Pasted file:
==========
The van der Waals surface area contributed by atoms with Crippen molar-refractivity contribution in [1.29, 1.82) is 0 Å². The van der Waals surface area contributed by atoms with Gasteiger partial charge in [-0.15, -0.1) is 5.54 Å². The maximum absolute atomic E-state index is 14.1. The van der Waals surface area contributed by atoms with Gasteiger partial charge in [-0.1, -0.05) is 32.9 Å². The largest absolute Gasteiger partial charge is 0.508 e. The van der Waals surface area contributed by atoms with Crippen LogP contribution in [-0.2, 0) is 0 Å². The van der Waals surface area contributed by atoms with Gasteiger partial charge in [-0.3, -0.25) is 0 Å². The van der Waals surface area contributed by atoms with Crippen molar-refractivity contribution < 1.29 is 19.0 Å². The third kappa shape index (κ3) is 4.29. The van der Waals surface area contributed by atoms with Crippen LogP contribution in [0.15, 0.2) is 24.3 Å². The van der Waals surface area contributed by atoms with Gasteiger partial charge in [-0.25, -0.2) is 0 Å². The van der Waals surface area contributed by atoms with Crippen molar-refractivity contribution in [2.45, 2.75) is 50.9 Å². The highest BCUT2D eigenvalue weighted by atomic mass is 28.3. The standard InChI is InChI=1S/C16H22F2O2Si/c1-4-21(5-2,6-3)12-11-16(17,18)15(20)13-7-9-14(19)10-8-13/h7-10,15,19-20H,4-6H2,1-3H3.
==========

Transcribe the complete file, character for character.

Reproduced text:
The van der Waals surface area contributed by atoms with Crippen molar-refractivity contribution in [1.29, 1.82) is 0 Å². The van der Waals surface area contributed by atoms with Gasteiger partial charge in [-0.15, -0.1) is 5.54 Å². The maximum absolute atomic E-state index is 14.1. The van der Waals surface area contributed by atoms with Gasteiger partial charge in [-0.1, -0.05) is 32.9 Å². The largest absolute Gasteiger partial charge is 0.508 e. The van der Waals surface area contributed by atoms with Crippen LogP contribution in [-0.2, 0) is 0 Å². The van der Waals surface area contributed by atoms with Gasteiger partial charge in [-0.3, -0.25) is 0 Å². The van der Waals surface area contributed by atoms with Crippen molar-refractivity contribution < 1.29 is 19.0 Å². The third kappa shape index (κ3) is 4.29. The van der Waals surface area contributed by atoms with Crippen LogP contribution in [0.15, 0.2) is 24.3 Å². The van der Waals surface area contributed by atoms with Gasteiger partial charge in [-0.25, -0.2) is 0 Å². The van der Waals surface area contributed by atoms with Crippen molar-refractivity contribution in [2.45, 2.75) is 50.9 Å². The highest BCUT2D eigenvalue weighted by atomic mass is 28.3. The standard InChI is InChI=1S/C16H22F2O2Si/c1-4-21(5-2,6-3)12-11-16(17,18)15(20)13-7-9-14(19)10-8-13/h7-10,15,19-20H,4-6H2,1-3H3.